THE FRANCISCAN CHURCH
It is situated on Ferdinand I Boulevard, and since 1913, it has been celebrating „The Holy Heart of Jesus”. It also may also appear under the old name of Saint Sebastian.
The Franciscans, a Catholic monastic order founded by Francis of Assisi in 1209, are attested in Alba Iulia since the 13th century, by holding a church and a monastery in the northeast of the city. Later on, in 1691, when the Habsburgs took over Transylvania, the Franciscans returned to Alba Iulia through two different groups: some were the Bulgarian Franciscans who settled in the citadel and raised the chapel of St. Giovanni de Capistrano, and the others were Transylvanian Franciscans who settled in the Lower City. The Chapel of the Bulgarian Franciscans was destroyed during the siege of 1849. A statue of St. John Nepomuk was saved and moved to the Roman Catholic Church in Bărăbanţ village.
Wearing a brown monk robe, the Transylvanian Franciscans, several decades before the Austrian authorities allowed them to move into the lower city, they encountered the refusal of the prince Gheorghe Rakoczi to settle near the fortress. The Habsburg occupation led to the restoration of Catholicism in Transylvania, which had suffered an important drawback against Protestant confessions during the Principality years. So, in 1725, the Franciscan brothers received an area of the so-called Heiuş neighbourhoods and the German City (later became the Maieri Quarter) to raise a house of prayer.
The swampy terrain conditions, caused by the frequent floods of the river Mureş, forced them to postpone until 1752 the beginning of the construction which was finalized back in 1770. However, on several occasions it was necessary to restore the church, due to many floods and even a fire. Even on the frontispiece of the church, the Latin inscription recalls the works of 1843, at the initiative of Bishop Nicholas Kovacs, when the edifice was „restored from the ashes”. Soon, during the 1849 Revolution and also during the siege of the fortress, the site suffered new destructions.
Towards the end of the nineteenth century, due to the increase of Catholic believers in the Lower City, the Church was given the status of a Parish Church. Due to multiple renovations and restorations the original appearance was affected. The latest interventions took place within the urban plan of the 80s when the monks’ cells were demolished.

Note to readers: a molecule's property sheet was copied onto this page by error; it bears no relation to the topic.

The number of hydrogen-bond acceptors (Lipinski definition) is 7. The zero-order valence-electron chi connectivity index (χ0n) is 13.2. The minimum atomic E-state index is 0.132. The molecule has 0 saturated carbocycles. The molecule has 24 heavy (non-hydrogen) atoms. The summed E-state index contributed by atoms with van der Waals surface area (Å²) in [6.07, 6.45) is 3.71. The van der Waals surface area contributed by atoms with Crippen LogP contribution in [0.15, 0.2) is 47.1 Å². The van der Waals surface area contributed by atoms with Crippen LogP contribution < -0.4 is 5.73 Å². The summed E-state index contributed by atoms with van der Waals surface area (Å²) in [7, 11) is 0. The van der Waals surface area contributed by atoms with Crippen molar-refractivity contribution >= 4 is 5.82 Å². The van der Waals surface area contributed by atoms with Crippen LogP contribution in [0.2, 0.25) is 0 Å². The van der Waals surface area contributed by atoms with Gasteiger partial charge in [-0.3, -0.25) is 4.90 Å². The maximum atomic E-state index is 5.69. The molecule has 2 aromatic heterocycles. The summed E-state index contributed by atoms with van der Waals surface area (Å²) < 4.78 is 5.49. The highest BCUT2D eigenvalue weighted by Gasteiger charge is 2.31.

Scientific consultant: Tudor Roșu, PhD historian
Translation made by: Ciprian Dobra, PR expert
The Transylvanian Franciscans, a group of the Catholic monastic order of the same name, arrived in Alba Iulia in 1691 and settled in the so-called „Lower Town”. This period overlapped with the Habsburgs taking over Transylvania and when Catholicism was restored in the region.
In 1725, the Franciscans were allocated a swampy area in the Heiuş and German city (today Maieri) neighbourhoods to raise a house of prayer.
Constructed between 1752 and 1770, the Franciscan Church was renovated several times due to repeated overflows from the Mures River and a fire. The latter is mentioned on the frontispiece of the church, where a Latin inscription describes how the edifice was „restored from the ashes” during recovery works, which took place in 1843 and were commissioned by Bishop Nicholas Kovacs.
Shortly afterwards, during the Revolution of 1849 and a siege on the citadel, the site suffered destruction again.
The church acquired the status of a parish only towards the end of the nineteenth century, when the number of Catholics increased in the Lower City. While it was dedicated to the „Most Holy Heart of Jesus” in 1913, the church continues to be referred to by its old name, Saint Sebastian, on occasion.
This place of worship is also unique in light of its unorthodox design. The dimensions of the church narthex, nave and altar are distinctly smaller than its bell tower – a rare design feature.